In a White Paper issued late last week, the Department of Justice (“DOJ”) asserted that the Stored Communications Act (“SCA”) does not prohibit network operators from voluntarily sharing aggregated non-content data with the government, provided that aggregated data does not reveal information about a particular customer or subscriber.
According to Deputy Attorney General James Cole, the new guidance resulted from company executives’ desire “to work more closely with the government . . . without compromising consumer privacy.” He further noted that DOJ “share[s] that concern and developed this guidance to help clarify that companies can and should share aggregated information with the government” so that the two can partner “to protect consumers from malicious cyber threats.”
This latest development in the interpretation of the SCA (18 U.S.C. § 2701 et seq.), which governs the obligations of communications services providers to protect or disclose subscriber or customer information or records, provides another example of the government’s broad view of what data the statute permits companies to share. Here, the DOJ concluded that Section 2702(a)(3)’s prohibition on the disclosure of a subscriber or customer’s record or other information to the government does not apply to the disclosure of non-content information in an aggregated form.
The DOJ provided several examples of the types of information it believes communications service providers could share without fear of violating the SCA:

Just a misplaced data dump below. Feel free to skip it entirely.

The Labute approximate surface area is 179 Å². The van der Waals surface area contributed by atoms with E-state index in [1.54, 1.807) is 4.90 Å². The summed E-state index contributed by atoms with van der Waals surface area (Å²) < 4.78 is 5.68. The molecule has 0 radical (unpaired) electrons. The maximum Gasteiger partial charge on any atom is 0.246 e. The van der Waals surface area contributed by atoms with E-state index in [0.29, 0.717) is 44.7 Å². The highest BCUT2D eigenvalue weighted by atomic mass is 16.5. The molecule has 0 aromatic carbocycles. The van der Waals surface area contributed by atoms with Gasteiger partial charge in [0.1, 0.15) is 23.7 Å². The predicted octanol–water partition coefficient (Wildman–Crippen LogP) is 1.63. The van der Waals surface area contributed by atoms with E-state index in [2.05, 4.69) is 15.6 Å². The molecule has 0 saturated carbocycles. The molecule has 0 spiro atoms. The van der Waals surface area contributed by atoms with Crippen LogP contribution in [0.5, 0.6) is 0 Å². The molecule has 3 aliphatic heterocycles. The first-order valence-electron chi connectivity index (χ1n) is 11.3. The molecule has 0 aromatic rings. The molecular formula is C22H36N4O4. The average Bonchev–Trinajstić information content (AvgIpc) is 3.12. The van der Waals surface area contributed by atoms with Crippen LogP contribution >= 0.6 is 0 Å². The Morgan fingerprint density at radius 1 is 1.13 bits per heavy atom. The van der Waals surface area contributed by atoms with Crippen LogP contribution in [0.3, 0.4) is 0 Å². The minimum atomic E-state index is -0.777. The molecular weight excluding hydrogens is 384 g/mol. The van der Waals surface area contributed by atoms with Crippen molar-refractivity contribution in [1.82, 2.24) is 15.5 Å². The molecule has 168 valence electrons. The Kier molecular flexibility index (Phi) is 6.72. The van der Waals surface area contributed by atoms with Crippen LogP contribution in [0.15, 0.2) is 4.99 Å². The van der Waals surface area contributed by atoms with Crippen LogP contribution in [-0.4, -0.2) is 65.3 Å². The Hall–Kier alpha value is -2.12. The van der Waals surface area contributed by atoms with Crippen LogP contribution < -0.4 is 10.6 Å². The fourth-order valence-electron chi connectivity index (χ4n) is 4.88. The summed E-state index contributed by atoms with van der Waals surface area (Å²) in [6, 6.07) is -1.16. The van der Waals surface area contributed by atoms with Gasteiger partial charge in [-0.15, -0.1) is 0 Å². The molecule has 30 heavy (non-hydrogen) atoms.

- Their total number of customers;
- Cyber threat characteristics, provided they do not pertain to specific customers or subscribers;
- Information on computer viruses or malicious cyber tools (such as the associated file size, protocol or port) that do not divulge subscriber or customer-specific details; and
- Internet traffic pattern information, such as irregular surges or drops “which could be harbingers of a serious cyber incident.”
In support of its position that the SCA permits the disclosure of aggregated data, the DOJ analogized to the Telecommunications Act of 1996 and Cable Communications Privacy Act of 1984. Both statutes regulate the disclosure of information possessed by telecommunications providers, and both permit the disclosure of aggregated information provided it does not identify particular persons or customers. The DOJ also found instructive the Federal Trade Commission’s exclusion of aggregated data from the definition of “personally identifiable financial information” under the Gramm-Leach-Bliley Act.
The DOJ warned, however, that its views should not be interpreted as creating any substantive or procedural rights. And, because the legal framework involved requires a very fact-specific analysis, the DOJ emphasized that all entities considering non-content disclosures should seek their own legal counsel. (That is advice we here at caveat-vendor always endorse!)
Notably, this is the second set of guidance on sharing of cybersecurity information issued by the DOJ within the span of a month. In April, the DOJ and the FTC issued a joint statement to clarify that antitrust concerns should not act as a “roadblock” to the sharing of cybersecurity information. The antitrust statement distinguished arrangements for disclosure of cyber threats “from the sharing of competitively sensitive information such as current or future prices and output or business plans.”
With threats to data security on the rise and continuing congressional inaction, the government clearly seems focused on ways to help companies improve data protection efforts within the framework of existing laws. These latest efforts do not carry the force of law but should provide companies with some comfort that in venturing a bit further toward careful, cooperative data-sharing they will not face governmental opposition.